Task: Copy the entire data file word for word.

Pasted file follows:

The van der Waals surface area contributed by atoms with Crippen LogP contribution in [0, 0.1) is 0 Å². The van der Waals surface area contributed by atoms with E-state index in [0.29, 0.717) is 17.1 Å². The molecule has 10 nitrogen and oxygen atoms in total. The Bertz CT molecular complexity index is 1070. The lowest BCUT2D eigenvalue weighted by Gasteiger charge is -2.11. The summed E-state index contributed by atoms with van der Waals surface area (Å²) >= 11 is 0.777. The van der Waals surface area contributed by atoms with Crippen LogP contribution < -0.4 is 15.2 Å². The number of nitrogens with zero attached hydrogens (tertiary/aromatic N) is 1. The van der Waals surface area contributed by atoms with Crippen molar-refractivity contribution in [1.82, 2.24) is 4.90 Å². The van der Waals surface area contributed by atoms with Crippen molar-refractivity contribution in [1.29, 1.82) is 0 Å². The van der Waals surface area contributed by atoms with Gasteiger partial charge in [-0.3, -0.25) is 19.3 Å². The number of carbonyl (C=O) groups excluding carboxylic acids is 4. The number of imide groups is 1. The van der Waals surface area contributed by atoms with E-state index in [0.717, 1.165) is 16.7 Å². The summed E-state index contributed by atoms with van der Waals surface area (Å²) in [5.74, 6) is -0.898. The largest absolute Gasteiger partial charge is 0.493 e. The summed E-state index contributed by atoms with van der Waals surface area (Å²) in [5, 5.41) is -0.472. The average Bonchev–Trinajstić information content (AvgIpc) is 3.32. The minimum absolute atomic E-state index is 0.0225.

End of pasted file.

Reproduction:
The van der Waals surface area contributed by atoms with Crippen LogP contribution in [0, 0.1) is 0 Å². The van der Waals surface area contributed by atoms with E-state index in [0.29, 0.717) is 17.1 Å². The molecule has 10 nitrogen and oxygen atoms in total. The Bertz CT molecular complexity index is 1070. The lowest BCUT2D eigenvalue weighted by Gasteiger charge is -2.11. The summed E-state index contributed by atoms with van der Waals surface area (Å²) >= 11 is 0.777. The van der Waals surface area contributed by atoms with Crippen LogP contribution < -0.4 is 15.2 Å². The number of nitrogens with zero attached hydrogens (tertiary/aromatic N) is 1. The van der Waals surface area contributed by atoms with Crippen molar-refractivity contribution in [1.82, 2.24) is 4.90 Å². The van der Waals surface area contributed by atoms with Crippen molar-refractivity contribution in [1.29, 1.82) is 0 Å². The van der Waals surface area contributed by atoms with Gasteiger partial charge in [-0.3, -0.25) is 19.3 Å². The number of carbonyl (C=O) groups excluding carboxylic acids is 4. The number of imide groups is 1. The van der Waals surface area contributed by atoms with E-state index in [0.717, 1.165) is 16.7 Å². The summed E-state index contributed by atoms with van der Waals surface area (Å²) in [5.74, 6) is -0.898. The largest absolute Gasteiger partial charge is 0.493 e. The summed E-state index contributed by atoms with van der Waals surface area (Å²) in [5, 5.41) is -0.472. The average Bonchev–Trinajstić information content (AvgIpc) is 3.32. The minimum absolute atomic E-state index is 0.0225.